View Full Version : Mixing ply and solid planking

01-12-2005, 03:38 PM
John Gardner suggests using plywood planking with a solid wood sheer strake for Amesbury Skiff in one of his books (forgot which one - it's the one with all the dorys and skiffs in it ;) ) The first two ply strakes are to be lapped and epoxy glued in the usual way, but what about the top (solid) strake? Is it wise to glue a solid plank to a ply plank because of the movement issues with solid wood? If not, I guess the way to do it would be rivets or clench nails, right?

Thad Van Gilder
01-12-2005, 03:43 PM
I have done various boats (garveys, skiffs, a semi dory, and will soome do a pram) with ply bottoms and cedar sides.

I have always either planked the sides with a dory lap or like normal clinker planking.

I bed the planks to the plywood with dolphinite.

I seems to hold up well...


01-13-2005, 03:26 PM
Well... if you used a dimensionally stable softwood like cedar or pine (decent pine) then I'd bet you wouldn't have any issue with movement, given the board would be mostly dry most of the time. Mr. Gardner knows of what he speaks, and gluing it up would be the easiest and quickest way to go, not to mention it avoids the possibility that moisture will get into the plywood sides through condensate from fasteners.

But, if you were really worried, no problem attaching it mechanically, however I wouldn't nail it.. I'd screw or even lightly bolt it in so when it inevitably starts to get somewhat punky from all that banging around, I could easily remove it and replace it. I suppose you could rivet it too.

Which is another advantage to not using glue.

Always a compromise smile.gif

Thad Van Gilder
01-13-2005, 04:23 PM
In my experience, atlantic white cedar is not dimensionably stable, and moves a lot in wet/dry cycling.


Lazy Jack
01-13-2005, 05:10 PM
The sheer strake of my gunning dory is pine the rest of the planking is 3/8 A/C fir. The sheer is lapped over the plywood binder strake, glued with epoxy and riveted with copper rivits. It has cycled through four seasons outdoors in Vermont with no sign of trouble. I survey the boat at the beginning of every season and the only thing I have done since launching is to add a fresh coat of hardware store grade alkyd enamel and an additional coat of varnish. That was two years ago.


[ 01-13-2005, 05:13 PM: Message edited by: Lazy Jack ]

Gary E
01-13-2005, 05:11 PM
Whutz the dif?

Some screw a plywood plank right to the solid wood keel and that's ok... Other screw a solid plank to the same place.. Tell me one is wrong? Which one and why?

Why not the same deal up at the shear?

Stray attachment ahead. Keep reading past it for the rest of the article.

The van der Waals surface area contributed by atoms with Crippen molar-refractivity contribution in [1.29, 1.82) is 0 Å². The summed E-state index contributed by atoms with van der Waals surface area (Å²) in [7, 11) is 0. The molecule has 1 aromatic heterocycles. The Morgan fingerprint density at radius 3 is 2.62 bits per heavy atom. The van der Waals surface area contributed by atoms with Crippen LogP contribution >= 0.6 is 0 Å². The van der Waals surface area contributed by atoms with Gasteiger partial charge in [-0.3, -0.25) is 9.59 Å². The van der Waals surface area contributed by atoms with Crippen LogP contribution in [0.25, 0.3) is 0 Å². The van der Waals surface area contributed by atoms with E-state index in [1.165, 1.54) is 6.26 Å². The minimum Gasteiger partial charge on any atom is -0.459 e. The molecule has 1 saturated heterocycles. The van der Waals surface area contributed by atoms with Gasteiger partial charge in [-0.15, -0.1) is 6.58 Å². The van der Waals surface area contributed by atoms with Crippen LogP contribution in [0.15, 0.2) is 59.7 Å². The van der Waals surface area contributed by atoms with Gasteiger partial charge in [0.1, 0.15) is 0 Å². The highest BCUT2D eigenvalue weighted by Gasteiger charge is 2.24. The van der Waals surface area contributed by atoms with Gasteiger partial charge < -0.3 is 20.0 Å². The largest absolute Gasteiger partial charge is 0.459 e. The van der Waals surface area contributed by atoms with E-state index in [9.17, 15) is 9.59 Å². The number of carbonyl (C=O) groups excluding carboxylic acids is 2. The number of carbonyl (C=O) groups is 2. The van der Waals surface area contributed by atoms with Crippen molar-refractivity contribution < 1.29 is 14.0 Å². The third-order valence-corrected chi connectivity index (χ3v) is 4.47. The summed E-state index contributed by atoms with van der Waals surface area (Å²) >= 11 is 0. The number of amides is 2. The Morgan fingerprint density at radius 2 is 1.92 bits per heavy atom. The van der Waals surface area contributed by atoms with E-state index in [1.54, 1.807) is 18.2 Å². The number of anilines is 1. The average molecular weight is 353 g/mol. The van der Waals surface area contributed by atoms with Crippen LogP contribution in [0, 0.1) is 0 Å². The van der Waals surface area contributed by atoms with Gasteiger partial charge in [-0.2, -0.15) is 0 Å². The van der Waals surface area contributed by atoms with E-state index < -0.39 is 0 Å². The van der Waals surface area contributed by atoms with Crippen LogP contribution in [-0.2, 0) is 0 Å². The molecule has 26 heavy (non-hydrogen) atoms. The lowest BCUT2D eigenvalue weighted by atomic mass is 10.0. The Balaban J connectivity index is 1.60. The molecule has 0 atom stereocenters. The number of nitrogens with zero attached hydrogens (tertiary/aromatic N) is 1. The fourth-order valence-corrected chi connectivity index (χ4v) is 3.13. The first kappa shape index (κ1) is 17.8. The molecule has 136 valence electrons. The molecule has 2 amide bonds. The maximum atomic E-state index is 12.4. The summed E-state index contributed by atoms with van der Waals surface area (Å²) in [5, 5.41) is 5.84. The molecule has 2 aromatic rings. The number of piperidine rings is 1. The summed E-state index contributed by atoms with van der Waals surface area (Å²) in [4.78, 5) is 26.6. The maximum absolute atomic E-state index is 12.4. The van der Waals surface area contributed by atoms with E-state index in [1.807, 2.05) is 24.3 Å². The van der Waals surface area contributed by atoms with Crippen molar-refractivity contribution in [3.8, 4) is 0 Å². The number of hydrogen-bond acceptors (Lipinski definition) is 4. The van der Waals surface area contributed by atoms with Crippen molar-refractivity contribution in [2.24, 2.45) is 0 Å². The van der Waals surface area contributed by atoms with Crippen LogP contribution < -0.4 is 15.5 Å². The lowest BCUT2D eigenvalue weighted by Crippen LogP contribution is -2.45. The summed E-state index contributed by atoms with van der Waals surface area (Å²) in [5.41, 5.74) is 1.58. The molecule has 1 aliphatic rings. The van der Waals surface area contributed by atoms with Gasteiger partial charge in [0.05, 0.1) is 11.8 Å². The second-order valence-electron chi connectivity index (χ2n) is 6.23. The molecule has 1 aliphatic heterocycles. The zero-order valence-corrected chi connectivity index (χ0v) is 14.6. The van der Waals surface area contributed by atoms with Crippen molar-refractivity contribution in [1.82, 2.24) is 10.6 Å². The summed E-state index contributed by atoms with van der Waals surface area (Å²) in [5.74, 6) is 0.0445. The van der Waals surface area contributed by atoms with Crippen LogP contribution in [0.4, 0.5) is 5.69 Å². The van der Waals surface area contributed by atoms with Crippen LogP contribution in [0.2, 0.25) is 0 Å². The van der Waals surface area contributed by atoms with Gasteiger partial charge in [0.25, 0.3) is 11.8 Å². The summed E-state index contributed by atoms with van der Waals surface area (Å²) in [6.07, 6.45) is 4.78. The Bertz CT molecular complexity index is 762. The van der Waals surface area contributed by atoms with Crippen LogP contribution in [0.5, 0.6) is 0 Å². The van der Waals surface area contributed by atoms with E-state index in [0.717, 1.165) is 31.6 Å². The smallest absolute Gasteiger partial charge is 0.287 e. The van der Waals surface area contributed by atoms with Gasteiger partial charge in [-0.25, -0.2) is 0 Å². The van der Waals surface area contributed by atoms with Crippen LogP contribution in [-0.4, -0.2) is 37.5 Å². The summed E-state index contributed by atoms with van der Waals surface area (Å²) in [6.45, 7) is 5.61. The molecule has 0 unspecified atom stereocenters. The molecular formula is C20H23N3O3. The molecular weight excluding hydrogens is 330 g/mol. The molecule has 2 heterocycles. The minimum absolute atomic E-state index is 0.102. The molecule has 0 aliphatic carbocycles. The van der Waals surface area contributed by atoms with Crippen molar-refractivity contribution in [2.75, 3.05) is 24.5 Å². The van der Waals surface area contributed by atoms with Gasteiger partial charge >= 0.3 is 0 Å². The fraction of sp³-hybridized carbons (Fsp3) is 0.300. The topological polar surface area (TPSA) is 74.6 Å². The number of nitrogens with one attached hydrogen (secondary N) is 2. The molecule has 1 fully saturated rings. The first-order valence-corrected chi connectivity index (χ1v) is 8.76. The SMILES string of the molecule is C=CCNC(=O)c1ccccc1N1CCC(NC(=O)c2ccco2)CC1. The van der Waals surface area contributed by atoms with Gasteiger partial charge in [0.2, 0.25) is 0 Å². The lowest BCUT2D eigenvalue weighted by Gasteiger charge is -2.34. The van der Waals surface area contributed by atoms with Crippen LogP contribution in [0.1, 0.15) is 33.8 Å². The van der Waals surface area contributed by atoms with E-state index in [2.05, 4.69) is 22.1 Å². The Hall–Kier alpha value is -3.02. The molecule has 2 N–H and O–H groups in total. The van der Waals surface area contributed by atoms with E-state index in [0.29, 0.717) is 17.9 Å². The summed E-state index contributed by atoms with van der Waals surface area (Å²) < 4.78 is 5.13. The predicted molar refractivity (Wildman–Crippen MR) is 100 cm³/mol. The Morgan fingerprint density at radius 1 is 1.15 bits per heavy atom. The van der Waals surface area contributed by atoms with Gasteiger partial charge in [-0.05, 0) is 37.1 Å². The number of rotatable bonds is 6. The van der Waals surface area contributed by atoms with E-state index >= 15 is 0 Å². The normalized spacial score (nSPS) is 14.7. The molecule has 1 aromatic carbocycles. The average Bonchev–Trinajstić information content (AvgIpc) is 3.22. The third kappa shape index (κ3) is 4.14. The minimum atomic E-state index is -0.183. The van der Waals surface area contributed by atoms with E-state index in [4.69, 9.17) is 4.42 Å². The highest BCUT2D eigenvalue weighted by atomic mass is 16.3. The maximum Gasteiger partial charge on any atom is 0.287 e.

How about at the chine?..izdat ok?

More and more reasons to not build anything from dead trees... cept maybe a fire..

01-14-2005, 09:17 AM
Originally posted by Thad Van Gilder:
In my experience, atlantic white cedar is not dimensionably stable, and moves a lot in wet/dry cycling.

-ThadLets see what the US Forestry folks say about it:
Atlantic White Cedar
Type of shrinkage 0% Mca 6% MCb 20% MCb

As compared to something known stable, and has a comment in general characteristics "it has very low shrinkage".. Western Red Cedar:

Western Red Cedar
Type of shrinkage 0% MCb 6% MCc 20% MCc
And for reference:

Northern White Cedar
Type of shrinkage 0% MCa 6% MCb 20% MCb
Well, it looks very close to me.. in fact Tangential movement at 6% MCc is identical. It's possible that low quality, low ring count A. WHite Cedar has bad properties, but I'd venture to say that given this study, and given good stock, it should be pretty durn stable. It does have somewhat higher 'Volumetric' movement, at lower moisture contents, so some care should be taken, but if you seal the wood the movement should be reduced significantly.

Personally, I would go with Northern White Cedar given it's lightness and it being more stable than Atlantic White. I have a bunch of it out back, in fact, waiting to be put to use. It is amazingly light, too. But if I had a bunch of A. White, I'd use it for the same stuff. I'd just give it some additional sealing.

Thad Van Gilder
01-14-2005, 10:42 AM
I didn't say cedar was bad!!!! Christ, that's just about all I plank with, save a few varnished sheerplanks

All I know Is when you pull a white cedar planked hull out for a while to work on, the planking shrinks a lot more than h. mahoghany or teak or doug fir or longleaf.

If it shrinks and swells a lot in wet / dry cycling, that would make it dimensionally unstable, right?

I know that if you epoxy ( or any other glue) a chunk of cedar to a square of ply, and put it through 50 wet dry cycles, the glue brakes due to the shrinkage and swelling rate of the cedar. do this with quarter sawn fir, or longleaf, and it doesn't happen, as they shrink and swell less.


[ 01-14-2005, 10:49 AM: Message edited by: Thad Van Gilder ]

01-14-2005, 11:17 AM
Hey Thad! I wasn't criticizing you smile.gif

No, I just checked out the numbers, and it seemed that they say that A. White Cedar does move some, but not all that much more than Western Red, which is reputed to have very low movement.

So, I would assume that if you used tight ringed A. White you wouldn't see a lot of movement.

I'm going to guess, though, that most A. White around these days is NOT tight growth, so probably would shrink and swell alot.

Anyhoo, I was just on a numbers kick this morning. smile.gif Plus I've been posting up a storm.. maybe I should get a snack!


Thad Van Gilder
01-14-2005, 01:21 PM
I gues the numbers do point to that. I dunno. Maybe those number do match what I observe...I'm no engineer... crap, I'm doing my mastre's in philosophy!!!!you can't get much further from engineering than that!!!!